I recently traveled to Puerto Peñasco, Sonora, Mexico to participate in a concert to benefit charities in the region. Save the Whales is one of the founding members of the organization ¡Viva Vaquita! which was designated as an official charitiy of the event.This was an excellent opportunity to conduct outreach about the world's most endangered marine mammal, the vaquita porpoise, in the region where they actually live.
The concert, called Peñasco Palooza, was organized by Steve McCarty from the Steve Miller Band and featured members of famous American rock bands from the 70's and 80's. The Intercultural Center for the Study of Deserts and Oceans (CEDO, a Puerto Peñasco-based environmental organization) organized a booth at the event to distribute information about the vaquita and sell local handicrafts for fundraising. I was invited to come onstage to talk about the vaquita and was presented with a donation check from the concert. When Steve McCarty performed, he also spoke about the urgent need to help the vaquita and even dedicated a song to them.
Of the over 1000 concert goers, the vast majority did not know about the vaquita. I also found this to be true when I visited local businesses in Puerto Peñasco and distributed information in other regions.
Fishing and shrimping are the main drivers of the economy, particularly since the large drop off in tourism. Fishing activities directly lead to vaquita deaths as the gillnets used to catch fish entangle and drown vaquitas. Removing gillnets from their habitat would prevent the extinction of vaquita, but it would cause hardship on the fishermen who rely on fishing and shrimping as the main driver of their economy, unless alternative occupations are found.
The few people that had heard about the vaquita believed that they were either a myth or that they used to exist but are extinct now. Most local people, including many life-long fishermen, have never even seen a vaquita in the wild because there are so few of the very shy and elusive animals. We do know that there are about 200 vaquita left, so the most important priorities for conservation efforts should be to (1) prove the vaquita's existence to the local communities and (2) convince them that the vaquita is worth saving.
Save The Whales Contributes to CEDO, Puerto Penasco, Mexico
Save The Whales made an $8,000 contribution to CEDO to help develop methods to work with indigenous fishermen near the vaquita habitat in Baja, California, Mexico.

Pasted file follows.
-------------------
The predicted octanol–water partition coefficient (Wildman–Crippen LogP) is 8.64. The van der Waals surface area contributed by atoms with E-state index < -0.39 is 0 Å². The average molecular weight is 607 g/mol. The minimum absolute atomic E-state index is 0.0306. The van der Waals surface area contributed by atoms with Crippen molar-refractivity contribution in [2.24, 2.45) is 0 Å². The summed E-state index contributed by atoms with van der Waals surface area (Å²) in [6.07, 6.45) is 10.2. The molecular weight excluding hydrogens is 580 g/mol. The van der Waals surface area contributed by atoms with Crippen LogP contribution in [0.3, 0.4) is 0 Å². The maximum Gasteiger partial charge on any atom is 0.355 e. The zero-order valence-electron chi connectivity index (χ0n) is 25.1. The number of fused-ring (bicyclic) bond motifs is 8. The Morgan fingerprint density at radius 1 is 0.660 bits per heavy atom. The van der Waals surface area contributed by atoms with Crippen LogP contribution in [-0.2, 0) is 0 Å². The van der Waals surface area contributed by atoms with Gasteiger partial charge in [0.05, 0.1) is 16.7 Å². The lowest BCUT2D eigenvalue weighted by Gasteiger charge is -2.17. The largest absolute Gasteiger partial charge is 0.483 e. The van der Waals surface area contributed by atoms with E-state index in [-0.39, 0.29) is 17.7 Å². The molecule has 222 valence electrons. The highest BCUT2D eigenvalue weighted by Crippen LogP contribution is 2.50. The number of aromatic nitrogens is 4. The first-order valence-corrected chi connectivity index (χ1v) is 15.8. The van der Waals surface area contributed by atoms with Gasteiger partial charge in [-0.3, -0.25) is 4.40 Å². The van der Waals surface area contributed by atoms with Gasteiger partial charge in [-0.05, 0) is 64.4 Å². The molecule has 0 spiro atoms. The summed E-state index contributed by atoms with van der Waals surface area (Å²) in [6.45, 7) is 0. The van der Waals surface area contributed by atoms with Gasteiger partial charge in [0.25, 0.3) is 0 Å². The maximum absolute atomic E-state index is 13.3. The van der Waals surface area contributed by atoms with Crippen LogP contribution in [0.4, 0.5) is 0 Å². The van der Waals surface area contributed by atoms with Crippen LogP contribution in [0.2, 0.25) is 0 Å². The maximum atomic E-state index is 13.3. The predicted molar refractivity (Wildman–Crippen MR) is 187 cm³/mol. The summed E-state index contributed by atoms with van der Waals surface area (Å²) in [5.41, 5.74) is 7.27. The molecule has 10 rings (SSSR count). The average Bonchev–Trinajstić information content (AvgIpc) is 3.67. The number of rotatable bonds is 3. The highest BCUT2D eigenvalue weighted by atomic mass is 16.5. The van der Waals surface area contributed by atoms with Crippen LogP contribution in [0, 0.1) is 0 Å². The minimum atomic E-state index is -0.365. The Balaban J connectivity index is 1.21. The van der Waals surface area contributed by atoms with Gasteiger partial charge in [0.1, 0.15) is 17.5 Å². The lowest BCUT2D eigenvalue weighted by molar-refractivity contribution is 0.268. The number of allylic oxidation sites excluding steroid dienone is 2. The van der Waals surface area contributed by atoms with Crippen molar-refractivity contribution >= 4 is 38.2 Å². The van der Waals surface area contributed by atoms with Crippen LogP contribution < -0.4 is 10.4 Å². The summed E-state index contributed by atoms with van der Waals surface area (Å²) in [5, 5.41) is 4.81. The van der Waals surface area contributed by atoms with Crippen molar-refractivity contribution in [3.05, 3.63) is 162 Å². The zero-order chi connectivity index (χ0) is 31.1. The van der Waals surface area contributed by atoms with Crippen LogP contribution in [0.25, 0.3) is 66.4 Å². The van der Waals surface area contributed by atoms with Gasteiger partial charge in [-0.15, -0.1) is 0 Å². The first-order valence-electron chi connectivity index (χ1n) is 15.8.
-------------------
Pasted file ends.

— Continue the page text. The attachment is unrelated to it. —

The American Cetacean Society (ACS) - Monterey Bay Chapter - also contributed $8,000 for a combined gift of $16,000 that was matched by the Packard Foundation for a total of $32,000. ACS and Save The Whales are both part of an environmental consortium called
¡Viva Vaquita! working collectively to save the small extremely endangered vaquita porpoise.
Problems in Saving Vaquita
Saving a species involves countries and boundaries (which animals don't recognize), governments, the species' environment, dedication of core people working to save the species and financial assistance. A special meeting concerning vaquita was held in Tampa, FL in November 2011, and some of the discussions and problems raised were:
° Effects of damming Colorado River and silt deposits on vaquita habitat.
° Estimating numbers of vaquita trapped and killed in gillnets over a one-year period.
° Monitoring of vaquita outside of their range, possibly with small boat, aerial and/or acoustic monitoring.
° Vaquita life history is poorly understood and few dead vaquita are available for research.
° Creating a source of income for fishermen who give up fishing.
° Need for mass-produced education tools: posters, fact sheets, and coloring books in Spanish and English.
° Mexico should be urged to increase enforcement capacity and efforts to eliminate illegal fishing.
° Buy-outs of fishermen must be monitored to ensure that lasting results are achieved to stop the accidental bycatch of the vaquita in fishing gear.
To learn more about the life history, habitat and perilously low numbers of the vaquita, go to an article written by Thomas A. Jefferson, Ph.d.
Help the Vaquita
You can help the vaquita by signing Save The Whales' petition to United Nations Environment Programme (Amy Fraenkel - North America Regional Director). Click on Petition Letter to Ms. Fraenkel, sign and send.